Former 400m hurdler impresses over 500m, while Dina Asher-Smith and Lorraine Ugen are also among the winners on Gateshead Quayside

Perri Shakes-Drayton has had her fair share of battles over the past few years but her latest ended in a thrilling victory as the sprinter stormed to 500m success at the Great North CityGames on Saturday.

Just one hundredth of a second was in it as the former 400m hurdler pipped her fellow Briton Anyika Onuora on the line, 66.69 to 66.70, with Dutch sprinter Lisanne de Witte third in 67.19.

“It means a lot to me,” said Shakes-Drayton, who has experienced injury problems since the 2013 IAAF World Championships in Moscow where she sustained a posterior cruciate ligament tear and cartilage damage to her knee. “I don’t think I was a favourite but the strength that I have came through.

“I’ve never done this event before and I’ve been out for so many years so I’m glad I got the opportunity to run today and I got the win.

“I’m in a good place,” added the 28-year-old, who formed part of GB’s world silver medal-winning 4x400m squad at the World Championships in London last month. “After what I’ve been through in terms of injury and stuff, I’m grateful even to get a lane in a meet.”

While the finish saw a fight between 400m specialists, it was 800m runner Lynsey Sharp who had pushed the pace in the early stages. The race started on the road on the Gateshead Quayside, but as athletes reached the pop-up track with 150m to go, Shakes-Drayton, Onuora and De Witte began to move past.

Onuora had a powerful burst but tiring towards the end she was caught and had to settle for second. Sharp finished fourth in 67.48.

Two more world relay silver medallists were also in winning form at the street athletics meet on the banks of the River Tyne, with members of GB’s 4x100m team in London – Dina Asher-Smith and Desiree Henry – victorious in the 150m and 100m respectively.

British 100m and 200m record-holder Asher-Smith is another to have worked her way back after injury, with the 21-year-old having broken her foot in February, and she was on the hunt for a PB. Clocking 16.70 she achieved it, improving on her mark of 16.82 run in Manchester in 2015. Bianca Williams was second in 17.00.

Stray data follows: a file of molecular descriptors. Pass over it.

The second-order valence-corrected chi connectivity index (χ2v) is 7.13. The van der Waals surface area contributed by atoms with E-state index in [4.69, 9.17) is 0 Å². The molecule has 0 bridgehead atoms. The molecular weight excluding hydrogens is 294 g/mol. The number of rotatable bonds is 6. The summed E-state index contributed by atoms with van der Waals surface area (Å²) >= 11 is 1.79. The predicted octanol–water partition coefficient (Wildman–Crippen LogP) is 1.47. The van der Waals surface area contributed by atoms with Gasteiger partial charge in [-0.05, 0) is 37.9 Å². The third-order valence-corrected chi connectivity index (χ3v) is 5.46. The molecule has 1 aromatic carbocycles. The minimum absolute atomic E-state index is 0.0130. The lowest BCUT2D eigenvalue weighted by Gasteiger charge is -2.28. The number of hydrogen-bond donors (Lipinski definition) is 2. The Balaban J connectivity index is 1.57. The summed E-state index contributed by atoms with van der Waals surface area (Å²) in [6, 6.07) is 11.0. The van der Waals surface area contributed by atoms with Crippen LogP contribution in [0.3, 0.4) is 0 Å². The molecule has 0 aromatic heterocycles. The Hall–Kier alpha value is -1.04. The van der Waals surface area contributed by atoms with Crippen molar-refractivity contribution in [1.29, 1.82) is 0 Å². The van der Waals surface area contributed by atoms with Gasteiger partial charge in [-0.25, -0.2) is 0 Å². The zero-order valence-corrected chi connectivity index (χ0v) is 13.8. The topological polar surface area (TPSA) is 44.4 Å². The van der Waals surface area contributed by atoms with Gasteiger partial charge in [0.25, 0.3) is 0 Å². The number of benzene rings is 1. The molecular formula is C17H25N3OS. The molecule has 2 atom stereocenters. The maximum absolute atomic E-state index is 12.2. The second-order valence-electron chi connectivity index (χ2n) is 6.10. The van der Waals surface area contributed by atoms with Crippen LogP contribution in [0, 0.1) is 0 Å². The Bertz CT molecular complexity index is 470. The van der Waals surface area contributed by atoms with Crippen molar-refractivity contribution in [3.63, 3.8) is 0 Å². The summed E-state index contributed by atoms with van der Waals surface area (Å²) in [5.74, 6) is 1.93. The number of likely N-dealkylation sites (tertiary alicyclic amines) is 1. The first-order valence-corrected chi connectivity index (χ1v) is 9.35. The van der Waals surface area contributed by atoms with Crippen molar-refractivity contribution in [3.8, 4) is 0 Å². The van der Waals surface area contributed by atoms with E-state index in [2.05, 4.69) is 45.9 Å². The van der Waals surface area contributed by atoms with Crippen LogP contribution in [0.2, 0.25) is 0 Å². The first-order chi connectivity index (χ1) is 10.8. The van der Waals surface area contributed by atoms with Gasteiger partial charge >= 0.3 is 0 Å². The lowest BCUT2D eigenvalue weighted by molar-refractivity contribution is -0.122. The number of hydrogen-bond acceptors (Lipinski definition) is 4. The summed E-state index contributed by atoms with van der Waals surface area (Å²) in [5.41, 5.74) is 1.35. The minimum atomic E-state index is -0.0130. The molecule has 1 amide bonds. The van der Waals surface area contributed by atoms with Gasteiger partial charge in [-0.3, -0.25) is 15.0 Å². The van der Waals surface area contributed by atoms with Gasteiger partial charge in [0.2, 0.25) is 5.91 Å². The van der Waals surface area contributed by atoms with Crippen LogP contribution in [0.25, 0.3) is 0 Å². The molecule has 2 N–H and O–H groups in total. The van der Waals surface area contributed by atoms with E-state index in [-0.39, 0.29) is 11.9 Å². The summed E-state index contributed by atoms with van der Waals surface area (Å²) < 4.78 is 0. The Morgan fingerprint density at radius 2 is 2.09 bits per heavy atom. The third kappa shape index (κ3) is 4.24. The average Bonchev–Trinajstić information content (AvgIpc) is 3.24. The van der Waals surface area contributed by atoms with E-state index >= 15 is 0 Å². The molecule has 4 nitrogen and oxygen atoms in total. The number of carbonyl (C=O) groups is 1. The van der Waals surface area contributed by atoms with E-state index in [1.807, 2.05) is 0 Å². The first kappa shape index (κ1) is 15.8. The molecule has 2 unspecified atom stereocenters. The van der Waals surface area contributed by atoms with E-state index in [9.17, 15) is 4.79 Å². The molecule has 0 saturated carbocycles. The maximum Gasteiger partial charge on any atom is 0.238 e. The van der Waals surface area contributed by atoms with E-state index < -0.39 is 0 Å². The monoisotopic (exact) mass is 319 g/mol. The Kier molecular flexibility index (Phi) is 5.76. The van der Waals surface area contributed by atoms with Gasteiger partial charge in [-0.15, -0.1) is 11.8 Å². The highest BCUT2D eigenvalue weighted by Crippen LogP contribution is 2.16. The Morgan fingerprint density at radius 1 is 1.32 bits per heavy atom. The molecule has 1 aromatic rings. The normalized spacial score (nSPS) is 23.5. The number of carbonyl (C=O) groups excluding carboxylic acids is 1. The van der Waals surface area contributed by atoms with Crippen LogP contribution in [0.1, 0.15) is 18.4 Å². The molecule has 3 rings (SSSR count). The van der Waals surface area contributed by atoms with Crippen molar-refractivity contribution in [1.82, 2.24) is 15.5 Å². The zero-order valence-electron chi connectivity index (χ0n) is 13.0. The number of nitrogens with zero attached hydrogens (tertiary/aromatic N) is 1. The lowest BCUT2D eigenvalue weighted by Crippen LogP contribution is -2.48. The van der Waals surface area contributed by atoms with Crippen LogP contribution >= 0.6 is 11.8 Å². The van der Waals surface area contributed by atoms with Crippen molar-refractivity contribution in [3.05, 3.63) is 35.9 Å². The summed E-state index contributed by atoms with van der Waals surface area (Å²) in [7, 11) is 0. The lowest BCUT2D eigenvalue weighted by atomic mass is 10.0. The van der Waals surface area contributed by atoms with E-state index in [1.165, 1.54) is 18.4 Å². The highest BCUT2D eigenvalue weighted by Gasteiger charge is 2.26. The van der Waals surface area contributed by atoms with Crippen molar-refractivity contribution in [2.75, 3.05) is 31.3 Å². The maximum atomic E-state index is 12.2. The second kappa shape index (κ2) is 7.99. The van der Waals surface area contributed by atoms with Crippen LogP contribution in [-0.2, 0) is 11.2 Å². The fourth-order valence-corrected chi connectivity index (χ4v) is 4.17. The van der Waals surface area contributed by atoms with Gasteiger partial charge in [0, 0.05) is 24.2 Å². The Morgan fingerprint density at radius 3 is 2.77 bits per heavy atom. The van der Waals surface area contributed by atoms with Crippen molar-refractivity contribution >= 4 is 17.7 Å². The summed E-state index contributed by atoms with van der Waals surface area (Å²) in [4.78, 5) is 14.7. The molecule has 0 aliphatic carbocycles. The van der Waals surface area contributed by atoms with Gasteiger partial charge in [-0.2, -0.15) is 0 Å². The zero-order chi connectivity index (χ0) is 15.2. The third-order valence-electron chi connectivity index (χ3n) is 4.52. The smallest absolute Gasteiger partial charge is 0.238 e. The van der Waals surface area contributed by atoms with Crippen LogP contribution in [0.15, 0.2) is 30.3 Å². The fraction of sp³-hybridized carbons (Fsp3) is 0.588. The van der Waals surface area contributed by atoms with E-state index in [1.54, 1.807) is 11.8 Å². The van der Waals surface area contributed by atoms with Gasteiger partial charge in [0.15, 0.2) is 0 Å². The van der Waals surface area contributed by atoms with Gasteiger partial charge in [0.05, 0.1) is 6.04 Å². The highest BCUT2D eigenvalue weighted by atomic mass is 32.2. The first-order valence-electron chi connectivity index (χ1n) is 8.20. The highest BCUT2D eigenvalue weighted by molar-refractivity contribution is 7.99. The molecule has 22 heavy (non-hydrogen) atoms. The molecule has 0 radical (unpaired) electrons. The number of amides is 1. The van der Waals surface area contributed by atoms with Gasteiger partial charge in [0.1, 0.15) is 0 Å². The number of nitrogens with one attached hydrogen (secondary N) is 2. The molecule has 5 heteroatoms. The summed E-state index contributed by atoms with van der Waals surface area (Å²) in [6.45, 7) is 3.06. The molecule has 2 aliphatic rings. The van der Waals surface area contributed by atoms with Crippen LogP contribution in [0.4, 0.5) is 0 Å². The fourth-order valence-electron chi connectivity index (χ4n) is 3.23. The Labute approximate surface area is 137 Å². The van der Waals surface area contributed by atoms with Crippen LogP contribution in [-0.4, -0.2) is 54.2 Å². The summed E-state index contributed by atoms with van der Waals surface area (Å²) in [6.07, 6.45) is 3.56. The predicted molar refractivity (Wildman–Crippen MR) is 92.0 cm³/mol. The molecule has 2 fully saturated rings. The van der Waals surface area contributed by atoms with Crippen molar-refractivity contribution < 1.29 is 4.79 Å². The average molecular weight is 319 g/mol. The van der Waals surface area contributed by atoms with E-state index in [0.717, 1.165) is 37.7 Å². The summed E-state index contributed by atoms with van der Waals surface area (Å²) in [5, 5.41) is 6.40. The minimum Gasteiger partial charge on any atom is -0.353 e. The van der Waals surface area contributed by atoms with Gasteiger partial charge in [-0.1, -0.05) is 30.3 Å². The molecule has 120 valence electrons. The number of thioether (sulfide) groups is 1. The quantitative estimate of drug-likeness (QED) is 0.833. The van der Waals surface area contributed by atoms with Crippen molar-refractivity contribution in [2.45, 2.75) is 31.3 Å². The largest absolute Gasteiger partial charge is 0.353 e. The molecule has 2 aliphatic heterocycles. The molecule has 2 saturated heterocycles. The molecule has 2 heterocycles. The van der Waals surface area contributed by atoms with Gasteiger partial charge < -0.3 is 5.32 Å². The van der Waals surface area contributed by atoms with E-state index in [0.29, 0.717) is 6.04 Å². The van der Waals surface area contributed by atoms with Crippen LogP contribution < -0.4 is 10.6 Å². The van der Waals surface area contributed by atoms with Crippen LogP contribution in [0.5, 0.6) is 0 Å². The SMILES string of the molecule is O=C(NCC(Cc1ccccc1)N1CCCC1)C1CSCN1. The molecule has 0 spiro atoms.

“I’m happy to have put together a good performance for the crowd up here and I’m very, very happy to now be on my break!” said Asher-Smith. “It’s been a long season.”

It was also a GB top two in the 100m, as Henry ran 11.61 (-1.4) ahead of Asha Philip with 11.65.

Recent Welsh 3000m record-breaker Melissa Courtney was a delighted winner of the mile, as she clocked 4:33.83 to beat Kenya’s world 1500m semi-finalist Winny Chebet who ran 4:34.42. British steeplechaser Rosie Clarke also impressed in third in 4:34.96.

Over on the other side of the river, the long jump win was decided on countback as not two but three athletes all shared the top mark.

British champion Lorraine Ugen backed up her 6.46m (0.3) from the third round with 6.43m (-0.1) from the first to triumph ahead of Estonia’s Ksenija Balta (0.5) and Jazmin Sawyers (-0.4).

“It was nice to end the season with a fun competition outdoors with close crowds,” said Ugen. “It was super close but it made it fun and a bit more exciting.”

School-age athletes had earlier taken to the track for the Great School Sprint 100m finals, followed by English Schools 150m races. Milly Gosling won the 100m in 15.25 (-1.5), while the 150m B final was won by Mair Edwards in 18.43 (-1.7). English Schools and School Games champion Amy Hunt again stormed to victory, winning the 150m A final in 17.31 (-0.2).

A report on men’s events action can be found here.

» Full results can be found here, while next week’s AW magazine will include further reports, pictures and results